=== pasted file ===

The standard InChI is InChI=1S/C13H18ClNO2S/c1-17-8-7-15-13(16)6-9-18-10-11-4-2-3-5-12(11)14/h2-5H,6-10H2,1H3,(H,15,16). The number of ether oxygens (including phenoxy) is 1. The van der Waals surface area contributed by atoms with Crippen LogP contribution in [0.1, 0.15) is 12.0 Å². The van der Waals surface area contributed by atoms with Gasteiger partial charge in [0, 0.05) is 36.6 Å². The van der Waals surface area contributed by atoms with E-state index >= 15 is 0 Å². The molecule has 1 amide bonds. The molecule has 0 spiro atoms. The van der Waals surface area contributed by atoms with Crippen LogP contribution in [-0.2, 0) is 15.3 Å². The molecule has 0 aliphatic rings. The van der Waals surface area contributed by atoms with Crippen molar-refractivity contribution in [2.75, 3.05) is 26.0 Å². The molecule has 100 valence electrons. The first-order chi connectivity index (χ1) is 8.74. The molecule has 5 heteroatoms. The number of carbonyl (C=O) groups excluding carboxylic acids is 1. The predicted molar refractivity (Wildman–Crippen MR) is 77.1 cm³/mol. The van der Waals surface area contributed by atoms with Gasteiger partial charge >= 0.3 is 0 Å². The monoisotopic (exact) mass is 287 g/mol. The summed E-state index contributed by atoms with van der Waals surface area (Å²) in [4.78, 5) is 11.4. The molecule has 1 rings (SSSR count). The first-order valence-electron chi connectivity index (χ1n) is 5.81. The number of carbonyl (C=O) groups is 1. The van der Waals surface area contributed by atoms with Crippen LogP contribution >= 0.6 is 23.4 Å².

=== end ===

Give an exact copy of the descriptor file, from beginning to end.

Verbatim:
The standard InChI is InChI=1S/C13H18ClNO2S/c1-17-8-7-15-13(16)6-9-18-10-11-4-2-3-5-12(11)14/h2-5H,6-10H2,1H3,(H,15,16). The number of ether oxygens (including phenoxy) is 1. The van der Waals surface area contributed by atoms with Crippen LogP contribution in [0.1, 0.15) is 12.0 Å². The van der Waals surface area contributed by atoms with Gasteiger partial charge in [0, 0.05) is 36.6 Å². The van der Waals surface area contributed by atoms with E-state index >= 15 is 0 Å². The molecule has 1 amide bonds. The molecule has 0 spiro atoms. The van der Waals surface area contributed by atoms with Crippen LogP contribution in [-0.2, 0) is 15.3 Å². The molecule has 0 aliphatic rings. The van der Waals surface area contributed by atoms with Crippen molar-refractivity contribution in [2.75, 3.05) is 26.0 Å². The molecule has 100 valence electrons. The first-order chi connectivity index (χ1) is 8.74. The molecule has 5 heteroatoms. The number of carbonyl (C=O) groups excluding carboxylic acids is 1. The predicted molar refractivity (Wildman–Crippen MR) is 77.1 cm³/mol. The van der Waals surface area contributed by atoms with Gasteiger partial charge >= 0.3 is 0 Å². The monoisotopic (exact) mass is 287 g/mol. The summed E-state index contributed by atoms with van der Waals surface area (Å²) in [4.78, 5) is 11.4. The molecule has 1 rings (SSSR count). The first-order valence-electron chi connectivity index (χ1n) is 5.81. The number of carbonyl (C=O) groups is 1. The van der Waals surface area contributed by atoms with Crippen LogP contribution >= 0.6 is 23.4 Å².